A graph is bipartite if and only if for any edge and any vertex , the distances from to and to are different, and thus if and only if either or . Consequently, is definable by the following FOLB-formula:

A tree is bipartite. In a bipartite connected graph, if is not a tree, there are two vertices such that has two neighbors in the interval . Indeed, consider a cycle and an arbitrary vertex . Let be the vertex of that is the furthest from . Since is bipartite, the two neighbors of on belong to the interval . Consequently, is definable by the following FOLB-formula:

We will use the predicates , and , which are true if and only if the vertices , , and induce respectively a triangle, a square, or a pentagon of a graph . We will also use the predicate , which is true if and only of the intervals and intersects only in the vertex . can be written as the FOLB-formula .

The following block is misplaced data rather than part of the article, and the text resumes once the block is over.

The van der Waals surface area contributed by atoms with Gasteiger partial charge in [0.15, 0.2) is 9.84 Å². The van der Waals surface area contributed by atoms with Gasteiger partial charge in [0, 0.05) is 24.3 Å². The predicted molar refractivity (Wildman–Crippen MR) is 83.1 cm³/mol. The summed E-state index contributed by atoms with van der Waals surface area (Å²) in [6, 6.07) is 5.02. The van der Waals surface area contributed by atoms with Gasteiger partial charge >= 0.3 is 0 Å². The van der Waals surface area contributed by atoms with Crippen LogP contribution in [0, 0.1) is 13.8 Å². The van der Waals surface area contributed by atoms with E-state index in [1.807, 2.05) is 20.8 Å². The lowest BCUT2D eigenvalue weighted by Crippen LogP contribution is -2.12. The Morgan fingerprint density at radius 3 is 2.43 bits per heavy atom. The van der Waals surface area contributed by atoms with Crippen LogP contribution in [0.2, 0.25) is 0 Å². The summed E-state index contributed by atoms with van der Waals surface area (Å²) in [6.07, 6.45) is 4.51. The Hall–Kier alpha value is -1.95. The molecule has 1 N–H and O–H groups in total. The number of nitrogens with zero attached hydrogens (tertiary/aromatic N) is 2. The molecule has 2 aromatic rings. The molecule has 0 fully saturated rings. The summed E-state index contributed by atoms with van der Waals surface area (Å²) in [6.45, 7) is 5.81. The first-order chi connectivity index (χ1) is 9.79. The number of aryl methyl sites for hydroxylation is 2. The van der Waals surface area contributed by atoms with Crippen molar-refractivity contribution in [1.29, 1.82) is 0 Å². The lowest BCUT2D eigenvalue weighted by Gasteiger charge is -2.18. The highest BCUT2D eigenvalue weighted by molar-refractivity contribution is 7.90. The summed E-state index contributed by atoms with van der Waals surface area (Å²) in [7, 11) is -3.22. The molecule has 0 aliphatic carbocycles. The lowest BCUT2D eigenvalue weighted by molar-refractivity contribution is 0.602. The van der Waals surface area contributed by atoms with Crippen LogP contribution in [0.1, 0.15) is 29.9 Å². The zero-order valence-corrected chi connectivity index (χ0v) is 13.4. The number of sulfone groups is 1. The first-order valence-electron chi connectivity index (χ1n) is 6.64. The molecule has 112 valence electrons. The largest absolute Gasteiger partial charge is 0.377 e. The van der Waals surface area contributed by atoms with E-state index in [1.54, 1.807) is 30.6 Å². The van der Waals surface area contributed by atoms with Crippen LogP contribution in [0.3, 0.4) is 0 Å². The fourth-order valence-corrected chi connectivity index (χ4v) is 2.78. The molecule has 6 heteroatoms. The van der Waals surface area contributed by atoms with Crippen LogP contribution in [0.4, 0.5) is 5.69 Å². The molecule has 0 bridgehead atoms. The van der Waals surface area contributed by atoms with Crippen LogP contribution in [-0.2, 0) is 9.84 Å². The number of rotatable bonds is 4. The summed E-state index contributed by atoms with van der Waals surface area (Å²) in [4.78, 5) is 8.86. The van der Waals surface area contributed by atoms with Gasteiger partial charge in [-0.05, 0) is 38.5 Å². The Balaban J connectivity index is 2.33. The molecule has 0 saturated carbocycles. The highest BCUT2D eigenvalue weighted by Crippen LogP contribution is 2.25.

Given four vertices of , the following predicate express that and belong to a common shortest path going from to (reaching first and then ):

Three vertices of a graph define a metric triangle  [64] if , , and . This can be expressed using the predicate

The size of a metric triangle is .

Given three vertices , a metric triangle is a quasi-median of if , , and , For any vertices , one can obtain a quasi-median of by taking furthest from , furthest from , and furthest from . It can be expressed by the following predicate: